Jasper Smith

Commentary on politics, economics, culture and sports.

Crook on Rodrik on Hillarytrade

with one comment

Clive Cook talks about Dani Rodrik’s calm reaction to Hillary Clinton’s recent embrace of protectionism:

Dani is right of course that having doubts about the current multilateral arrangements does not make you a protectionist. Raising trade barriers, or turning your face against opportunities to lower them, is what makes you a protectionist. I also agree with Dani that taking a breather on trade agreements does not mean that the global trade regime will collapse. But collapse is an extreme scenario. The danger is not collapse, but erosion.

Dani argues that to maintain the openness we have, we must improve the legitimacy of the existing arrangements and build political support for liberal trade. Yet again, we agree. The issue that divides us is whether Hillary Clinton’s call for a time-out on trade advances or retards those goals.

Acknowledging that there can be winners and losers from trade, and developing better kinds of social insurance to ease the strain, makes sense. I am very much for that. But those policies do not envisage restrictions on trade. It is very hard to maintain that (a) trade is good for us in the aggregate and (b) it makes sense to go slow on trade liberalisation. If you are going to argue (b), before long you will find yourself failing to mention (a). And once you have forgotten (a), or decided it might actually be wrong, good luck in trying to “maintain the openness we have”.

If liberal trade is not good for America in the aggregate, why even try to maintain it? Why not join forces with outright protectionists and pursue the “fair trade” agenda without inhibition?…Once the US decides that liberal trade does not serve its collective interest–and Hillary, in effect, is proposing a time-out to think about this–the openness we have is indeed at risk.

I suspect most of the “US” — that is, the American people — already think liberal trade is against its collective interest. That horse has already left the barn. It’s a most deplorable state of affairs, and it unfortunately means that, in the party of the left, at least, the path to power requires mouthing protectionist bromides to peel off at least some protectionist voters.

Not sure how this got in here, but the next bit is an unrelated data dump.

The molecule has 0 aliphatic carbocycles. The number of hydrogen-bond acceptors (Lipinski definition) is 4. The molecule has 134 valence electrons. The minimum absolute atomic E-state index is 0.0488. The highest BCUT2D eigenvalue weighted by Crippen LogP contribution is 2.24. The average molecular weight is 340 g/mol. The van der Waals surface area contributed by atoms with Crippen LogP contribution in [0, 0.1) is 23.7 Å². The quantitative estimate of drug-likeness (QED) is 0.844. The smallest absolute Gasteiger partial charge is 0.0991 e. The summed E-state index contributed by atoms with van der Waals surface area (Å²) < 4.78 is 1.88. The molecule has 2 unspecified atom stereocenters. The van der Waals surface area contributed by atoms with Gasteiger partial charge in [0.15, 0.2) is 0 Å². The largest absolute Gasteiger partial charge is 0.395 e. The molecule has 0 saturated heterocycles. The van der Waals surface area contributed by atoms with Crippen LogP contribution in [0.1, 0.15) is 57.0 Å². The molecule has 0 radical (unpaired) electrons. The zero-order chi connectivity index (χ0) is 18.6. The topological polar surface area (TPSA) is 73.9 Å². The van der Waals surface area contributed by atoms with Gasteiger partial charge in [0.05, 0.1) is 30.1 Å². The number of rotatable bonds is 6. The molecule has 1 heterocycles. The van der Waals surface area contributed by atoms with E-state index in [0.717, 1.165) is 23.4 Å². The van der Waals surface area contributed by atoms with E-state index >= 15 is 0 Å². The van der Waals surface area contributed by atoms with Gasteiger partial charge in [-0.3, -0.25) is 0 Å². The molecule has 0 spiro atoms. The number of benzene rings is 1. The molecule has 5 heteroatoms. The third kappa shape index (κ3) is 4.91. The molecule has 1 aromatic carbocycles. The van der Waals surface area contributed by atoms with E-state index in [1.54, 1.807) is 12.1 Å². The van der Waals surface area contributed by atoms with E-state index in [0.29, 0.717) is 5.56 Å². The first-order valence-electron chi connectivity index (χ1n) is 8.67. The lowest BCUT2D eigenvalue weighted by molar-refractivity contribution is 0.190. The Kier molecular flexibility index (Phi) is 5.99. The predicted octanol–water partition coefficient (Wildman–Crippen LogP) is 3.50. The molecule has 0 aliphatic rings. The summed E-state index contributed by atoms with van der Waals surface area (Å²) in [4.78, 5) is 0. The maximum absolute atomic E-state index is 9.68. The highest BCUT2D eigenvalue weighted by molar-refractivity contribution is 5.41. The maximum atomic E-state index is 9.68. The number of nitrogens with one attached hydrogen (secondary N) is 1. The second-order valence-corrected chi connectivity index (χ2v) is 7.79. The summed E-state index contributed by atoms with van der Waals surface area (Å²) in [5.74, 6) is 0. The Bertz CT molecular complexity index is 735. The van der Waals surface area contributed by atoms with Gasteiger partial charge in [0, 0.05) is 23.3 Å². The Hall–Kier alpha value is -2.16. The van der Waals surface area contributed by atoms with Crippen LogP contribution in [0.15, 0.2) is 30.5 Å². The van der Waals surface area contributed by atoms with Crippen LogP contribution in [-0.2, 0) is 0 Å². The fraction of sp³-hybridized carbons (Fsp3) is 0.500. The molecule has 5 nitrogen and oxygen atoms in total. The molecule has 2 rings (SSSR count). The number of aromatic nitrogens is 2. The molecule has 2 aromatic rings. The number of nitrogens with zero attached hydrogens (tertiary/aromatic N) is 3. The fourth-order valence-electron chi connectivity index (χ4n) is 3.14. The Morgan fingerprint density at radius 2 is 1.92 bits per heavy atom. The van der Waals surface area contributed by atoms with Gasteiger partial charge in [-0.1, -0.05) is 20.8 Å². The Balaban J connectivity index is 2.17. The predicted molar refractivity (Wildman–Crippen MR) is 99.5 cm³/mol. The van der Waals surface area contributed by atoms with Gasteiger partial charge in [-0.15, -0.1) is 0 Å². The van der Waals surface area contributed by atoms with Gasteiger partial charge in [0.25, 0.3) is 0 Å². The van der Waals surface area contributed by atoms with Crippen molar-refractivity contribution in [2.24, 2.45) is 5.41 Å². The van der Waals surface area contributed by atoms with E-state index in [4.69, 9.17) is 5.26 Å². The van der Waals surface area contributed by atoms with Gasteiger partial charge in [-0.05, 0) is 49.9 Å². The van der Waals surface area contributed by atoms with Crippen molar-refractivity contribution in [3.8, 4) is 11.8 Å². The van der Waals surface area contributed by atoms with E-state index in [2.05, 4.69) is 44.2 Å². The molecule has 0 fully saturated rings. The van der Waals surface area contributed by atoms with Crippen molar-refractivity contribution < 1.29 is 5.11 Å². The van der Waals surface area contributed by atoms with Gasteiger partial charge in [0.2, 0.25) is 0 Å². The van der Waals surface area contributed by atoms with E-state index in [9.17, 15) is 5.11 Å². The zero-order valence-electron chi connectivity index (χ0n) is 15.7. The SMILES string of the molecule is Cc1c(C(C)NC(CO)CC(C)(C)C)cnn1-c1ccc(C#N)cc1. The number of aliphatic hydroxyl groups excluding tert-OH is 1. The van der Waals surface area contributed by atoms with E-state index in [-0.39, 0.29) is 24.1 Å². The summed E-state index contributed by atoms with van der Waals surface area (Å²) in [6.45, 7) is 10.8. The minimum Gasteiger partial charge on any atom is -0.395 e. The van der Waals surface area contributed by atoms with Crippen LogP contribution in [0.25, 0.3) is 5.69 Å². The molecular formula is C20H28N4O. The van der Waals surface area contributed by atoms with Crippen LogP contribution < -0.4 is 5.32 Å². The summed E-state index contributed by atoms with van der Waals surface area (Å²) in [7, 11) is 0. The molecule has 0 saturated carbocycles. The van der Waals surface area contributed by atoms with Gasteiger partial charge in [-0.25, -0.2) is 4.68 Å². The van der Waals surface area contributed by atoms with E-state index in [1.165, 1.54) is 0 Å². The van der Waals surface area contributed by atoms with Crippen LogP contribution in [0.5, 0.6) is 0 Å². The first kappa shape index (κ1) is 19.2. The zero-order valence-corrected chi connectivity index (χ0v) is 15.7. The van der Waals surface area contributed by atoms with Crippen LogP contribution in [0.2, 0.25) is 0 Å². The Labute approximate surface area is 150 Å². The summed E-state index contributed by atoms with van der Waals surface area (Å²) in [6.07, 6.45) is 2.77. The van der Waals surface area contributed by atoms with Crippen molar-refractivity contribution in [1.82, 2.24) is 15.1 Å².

I really doubt Hillary Rodham Clinton truly believes the fair trade nonsense. But she’s evidently concluded gaining the White House is going to require a certain amount of pandering. Nothing new there.  Pandering is as muc a part of the American political condition as baby kissing or chicken dinners. I now suspect however, that, perhaps ironically, free trade’s best bet is to put a Democrat in the White House. The Republicans certainly don’t appear interested in making safety net improvements (heck, they don’t appear very interested in making the case for trade, either).

Perhaps after eight years of a safety-net-repairing Democratic administration, it will once again be morning in America for free traders.

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Written by Jasper

December 8, 2007 at 6:32 pm

One Response

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  1. The problem is that ratcheting up protectionist rhetoric will lead to those on the far-left demanding new trade barriers to be put in place once the Democrats control the government again. Protectionism will only hurt the American economy, making it ever more difficult to repair the American safety net and recover the economy. It’s hard for me to see how embracing an anti-trade candidate like John Edwards serves the economic interests of the country. The difference between Edwards and Obama on policy issues is minimal. However, since Edwards is running an protectionist campaign, he’ll be under more pressure to deliver results on that issue. Many of the people Edwards is trying to protect, the working class, will likely be laid off when we can’t sell our goods overseas because a US-instigated trade war. That is not good for the country, and will only see the US being left behind as Australia, Ireland, the EU and Asia race ahead.

    Fox

    December 20, 2007 at 12:40 pm


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